While Israel sought to formulate a crackdown on Palestinian rioters, the violence escalated over the weekend in Yerushalayim and elsewhere, resulting in the injury of several policemen and Palestinians.
Prime Minister Binyamin Netanyahu told the cabinet meeting on Sunday that contrary to Palestinian allegations, Israeli provocations were not the cause of the disturbances, but rather the Palestinians and their allies, who have been upsetting the status quo at Har HaBayis.
“We are not the ones changing the status quo. The ones behind the wild and baseless incitement — such as that Israel is trying to prevent Muslim prayer at Har Habayis, or other wild accusations — are the ones causing the incitement,” he said.
“This incitement is coming from the ‘Muslim Brotherhood,’ the Islamic Movement in Israel, Hamas, and unfortunately, also the active participation of the Palestinian Authority.”
He also pointed a finger at Turkey, where he said Hamas official Saleh al-Arouri was not only inciting, but also seeking to send explosives to Har Habayis. “Explosive material in al-Aksa mosque is a change in the status quo,” he said.
The prime minister noted that more robust rules of engagement for police confronting rock and firebomb throwers have already been authorized.
Legislative solutions were still in the works. The government wants to see minimum sentences for those who throw dangerous projectiles, and punishment for parents of minors who throw stones and Molotov cocktails.
“We cannot accept the principle that in Yerushalayim, our capital, or in other parts of Israel, in the Galill or the Negev, people will organize grassroots terror and will start throwing bottles at passing cars or stones that kill people. This norm will not be established here — the opposite norm will be established,” he declared.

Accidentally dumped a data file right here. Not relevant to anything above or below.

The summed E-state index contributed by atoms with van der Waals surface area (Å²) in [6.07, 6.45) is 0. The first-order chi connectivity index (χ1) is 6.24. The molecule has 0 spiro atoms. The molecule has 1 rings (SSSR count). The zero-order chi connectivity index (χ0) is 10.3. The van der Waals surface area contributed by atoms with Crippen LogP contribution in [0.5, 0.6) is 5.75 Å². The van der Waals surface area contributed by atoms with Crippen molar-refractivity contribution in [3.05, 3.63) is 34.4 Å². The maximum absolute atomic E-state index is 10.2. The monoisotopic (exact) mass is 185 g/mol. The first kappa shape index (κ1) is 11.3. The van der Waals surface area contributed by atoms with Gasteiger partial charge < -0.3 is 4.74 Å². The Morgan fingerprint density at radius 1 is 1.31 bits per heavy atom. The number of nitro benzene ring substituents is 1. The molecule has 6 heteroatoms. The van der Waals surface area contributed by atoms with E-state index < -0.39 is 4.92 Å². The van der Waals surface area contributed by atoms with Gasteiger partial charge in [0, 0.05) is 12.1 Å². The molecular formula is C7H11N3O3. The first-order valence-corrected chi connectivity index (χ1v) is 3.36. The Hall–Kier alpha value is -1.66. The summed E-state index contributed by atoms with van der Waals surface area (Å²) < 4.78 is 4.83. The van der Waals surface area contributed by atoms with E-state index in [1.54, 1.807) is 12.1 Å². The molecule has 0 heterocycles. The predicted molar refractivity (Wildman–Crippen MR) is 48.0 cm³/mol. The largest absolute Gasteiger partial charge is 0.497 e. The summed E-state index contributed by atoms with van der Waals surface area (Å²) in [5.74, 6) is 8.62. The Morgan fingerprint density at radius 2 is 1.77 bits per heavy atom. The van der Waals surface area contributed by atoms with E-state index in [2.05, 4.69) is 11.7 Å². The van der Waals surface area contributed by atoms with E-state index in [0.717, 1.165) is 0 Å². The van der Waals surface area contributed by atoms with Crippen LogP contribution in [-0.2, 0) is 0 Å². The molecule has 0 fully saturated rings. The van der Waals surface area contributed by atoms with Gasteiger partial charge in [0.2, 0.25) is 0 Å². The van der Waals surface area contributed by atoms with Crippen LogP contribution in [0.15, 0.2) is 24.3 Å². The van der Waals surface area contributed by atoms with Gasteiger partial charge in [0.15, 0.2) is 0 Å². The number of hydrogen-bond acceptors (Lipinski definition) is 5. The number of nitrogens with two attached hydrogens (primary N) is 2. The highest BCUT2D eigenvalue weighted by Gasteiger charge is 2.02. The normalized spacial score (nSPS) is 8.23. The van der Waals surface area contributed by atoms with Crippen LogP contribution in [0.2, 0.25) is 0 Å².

The government did not speak with one voice, however, as Attorney General Yehuda Weinstein said that he opposed mandatory minimum sentences and the changes in the rules of engagement, contradicting a prior statement from the Prime Minister’s Office that he had approved.
Netanyahu’s rhetoric of a crackdown was accompanied by a massive show of force on Friday, as heavy deployments of police and soldiers were ordered in response to a Palestinian call for a “day of rage.”
At least three Israeli policemen were injured by firebombs in disorders in the capital and eight Palestinians were shot. Thousands of security personnel, including several hundred border police reservists were mobilized to keep things from getting completely out of control there. Muslims under 40 were banned from attending the Friday morning prayers, a known vehicle for incitement.
Rioting was not limited to Yerushalayim, however. During disurbances at Kever Rachel, two Palestinians were shot and wounded while throwing firebombs, police said.
In eastern Yerushalayim, a municipal bus was pelted with stones and firebombed, forcing the driver to flee. By the time police arrived at the scene, the bus was engulfed in flames. B’chasdei Shamayim, the driver was only slightly hurt, and no passengers were injured.